Crawford’s ‘Common Sense in Species Protection Act’ Receives Hearing
Chairman Doc Hastings of the House Natural Resources Committee hosts hearing on H.R. 4319
U.S. Rep. Rick Crawford (AR-1) released a statement Tuesday expressing his gratitude to the House Committee on Natural Resources and committee chairman Doc Hastings for holding a hearing held regarding Crawford’s legislation, H.R. 4319, the Common Sense in Species Protection Act.
In May, committee Chairman Doc Hastings also held a field hearing in Batesville where a broad range of witnesses testified about the economic impact that the proposed critical habitat designation would have on private land owners.
“I appreciate Chairman Hastings and committee staff for allowing my bill to be a part of today’s hearing,” said Congressman Crawford. “After hearing the concerns from state and local stakeholders earlier this year as to the negative economic impact that the proposed habitat designation for the Neosho Mucket and Rabbitsfoot mussels would have, I drafted legislation requiring the U.S. Fish & Wildlife Service to perform a full economic analysis of any proposed critical habitat designations. Requiring the Fish & Wildlife Service to perform this full and comprehensive economic analysis is a much needed level of reform that will provide more transparency to the general public and better inform them as to what the actions of a federal agency will have on their community or their private property.”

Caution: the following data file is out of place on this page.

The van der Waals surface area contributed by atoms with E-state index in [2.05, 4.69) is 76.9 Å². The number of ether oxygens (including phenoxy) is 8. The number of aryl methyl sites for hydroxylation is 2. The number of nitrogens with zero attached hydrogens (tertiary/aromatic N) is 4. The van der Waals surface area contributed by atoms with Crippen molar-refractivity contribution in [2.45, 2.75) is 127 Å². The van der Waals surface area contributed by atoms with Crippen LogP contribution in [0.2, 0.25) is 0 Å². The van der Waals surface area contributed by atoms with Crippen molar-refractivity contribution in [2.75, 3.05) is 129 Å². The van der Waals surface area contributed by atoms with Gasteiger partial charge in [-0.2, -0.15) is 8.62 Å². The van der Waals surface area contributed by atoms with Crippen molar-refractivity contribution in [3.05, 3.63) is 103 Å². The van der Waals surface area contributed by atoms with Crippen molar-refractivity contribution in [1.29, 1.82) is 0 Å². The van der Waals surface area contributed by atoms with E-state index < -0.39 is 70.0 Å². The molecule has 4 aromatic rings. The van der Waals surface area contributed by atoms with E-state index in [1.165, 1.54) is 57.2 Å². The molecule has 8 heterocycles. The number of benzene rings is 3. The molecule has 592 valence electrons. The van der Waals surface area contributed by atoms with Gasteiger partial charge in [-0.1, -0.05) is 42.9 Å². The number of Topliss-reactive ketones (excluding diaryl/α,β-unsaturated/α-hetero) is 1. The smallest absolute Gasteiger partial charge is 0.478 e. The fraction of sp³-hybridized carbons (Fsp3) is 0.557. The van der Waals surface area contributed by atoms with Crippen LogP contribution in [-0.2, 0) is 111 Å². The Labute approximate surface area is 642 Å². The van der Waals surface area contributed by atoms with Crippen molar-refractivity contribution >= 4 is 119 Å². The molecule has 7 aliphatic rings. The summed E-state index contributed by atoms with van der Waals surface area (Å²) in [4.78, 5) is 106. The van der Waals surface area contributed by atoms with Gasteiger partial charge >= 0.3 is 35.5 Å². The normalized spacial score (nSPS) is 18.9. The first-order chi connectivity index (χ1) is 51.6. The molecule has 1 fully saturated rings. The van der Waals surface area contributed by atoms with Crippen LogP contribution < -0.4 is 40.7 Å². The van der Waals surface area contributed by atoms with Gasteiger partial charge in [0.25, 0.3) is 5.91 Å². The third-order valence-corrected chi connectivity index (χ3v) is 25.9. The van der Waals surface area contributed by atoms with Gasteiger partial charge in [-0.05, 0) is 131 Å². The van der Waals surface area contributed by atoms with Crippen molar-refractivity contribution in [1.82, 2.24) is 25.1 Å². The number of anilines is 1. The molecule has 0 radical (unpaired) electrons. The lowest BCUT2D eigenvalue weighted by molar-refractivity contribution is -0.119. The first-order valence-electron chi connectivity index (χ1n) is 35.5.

During the May hearing, a panel of witnesses testified about the economic impact the proposed critical habitat designation would have in Arkansas. The hearing testimony overwhelmingly stated that requiring the U.S. Fish & Wildlife Service to perform a full economic analysis would be an important addition to the designation process. That requirement does not exist currently, and there is no information provided as to the impact that a designation would have on municipalities, businesses, and private land owners.
“The Common Sense in Species Protection Act would add transparency and accountability while also ensuring that truly endangered species are considered for protection by the Fish & Wildlife Service,” said Crawford. “I believe that adding the requirement that a full economic analysis be performed and considered during the process, will afford individuals, businesses, and municipalities the opportunity to be more aware of what a critical habitat designation would mean for them and their communities.”